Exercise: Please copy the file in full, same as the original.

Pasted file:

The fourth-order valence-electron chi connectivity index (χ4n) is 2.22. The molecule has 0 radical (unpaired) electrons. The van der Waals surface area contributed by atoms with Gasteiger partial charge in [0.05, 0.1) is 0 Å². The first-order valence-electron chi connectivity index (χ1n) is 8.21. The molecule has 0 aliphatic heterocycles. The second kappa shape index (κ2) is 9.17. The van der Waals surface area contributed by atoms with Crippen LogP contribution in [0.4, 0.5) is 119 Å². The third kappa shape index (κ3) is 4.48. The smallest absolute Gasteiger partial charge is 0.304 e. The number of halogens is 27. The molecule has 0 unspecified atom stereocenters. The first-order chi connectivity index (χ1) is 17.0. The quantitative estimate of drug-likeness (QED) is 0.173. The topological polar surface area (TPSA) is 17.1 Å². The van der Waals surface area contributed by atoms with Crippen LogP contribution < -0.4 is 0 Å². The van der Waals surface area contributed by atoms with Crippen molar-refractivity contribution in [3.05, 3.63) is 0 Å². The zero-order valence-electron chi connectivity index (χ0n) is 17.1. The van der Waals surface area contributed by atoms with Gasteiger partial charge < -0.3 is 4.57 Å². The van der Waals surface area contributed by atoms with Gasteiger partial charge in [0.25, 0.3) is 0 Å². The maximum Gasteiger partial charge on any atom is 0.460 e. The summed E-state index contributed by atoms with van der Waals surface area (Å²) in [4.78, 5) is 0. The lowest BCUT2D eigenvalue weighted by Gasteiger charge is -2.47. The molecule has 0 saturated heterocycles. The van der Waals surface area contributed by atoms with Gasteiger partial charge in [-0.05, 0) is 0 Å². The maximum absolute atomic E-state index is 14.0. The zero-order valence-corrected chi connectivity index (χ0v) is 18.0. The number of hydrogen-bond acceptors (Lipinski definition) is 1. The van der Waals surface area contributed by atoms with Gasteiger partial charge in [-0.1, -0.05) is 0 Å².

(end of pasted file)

The fourth-order valence-electron chi connectivity index (χ4n) is 2.22. The molecule has 0 radical (unpaired) electrons. The van der Waals surface area contributed by atoms with Gasteiger partial charge in [0.05, 0.1) is 0 Å². The first-order valence-electron chi connectivity index (χ1n) is 8.21. The molecule has 0 aliphatic heterocycles. The second kappa shape index (κ2) is 9.17. The van der Waals surface area contributed by atoms with Crippen LogP contribution in [0.4, 0.5) is 119 Å². The third kappa shape index (κ3) is 4.48. The smallest absolute Gasteiger partial charge is 0.304 e. The number of halogens is 27. The molecule has 0 unspecified atom stereocenters. The first-order chi connectivity index (χ1) is 17.0. The quantitative estimate of drug-likeness (QED) is 0.173. The topological polar surface area (TPSA) is 17.1 Å². The van der Waals surface area contributed by atoms with Crippen LogP contribution < -0.4 is 0 Å². The van der Waals surface area contributed by atoms with Crippen molar-refractivity contribution in [3.05, 3.63) is 0 Å². The zero-order valence-electron chi connectivity index (χ0n) is 17.1. The van der Waals surface area contributed by atoms with Gasteiger partial charge < -0.3 is 4.57 Å². The van der Waals surface area contributed by atoms with Gasteiger partial charge in [0.25, 0.3) is 0 Å². The maximum Gasteiger partial charge on any atom is 0.460 e. The summed E-state index contributed by atoms with van der Waals surface area (Å²) in [4.78, 5) is 0. The lowest BCUT2D eigenvalue weighted by Gasteiger charge is -2.47. The molecule has 0 saturated heterocycles. The van der Waals surface area contributed by atoms with Gasteiger partial charge in [-0.05, 0) is 0 Å². The maximum absolute atomic E-state index is 14.0. The zero-order valence-corrected chi connectivity index (χ0v) is 18.0. The number of hydrogen-bond acceptors (Lipinski definition) is 1. The van der Waals surface area contributed by atoms with Gasteiger partial charge in [-0.1, -0.05) is 0 Å².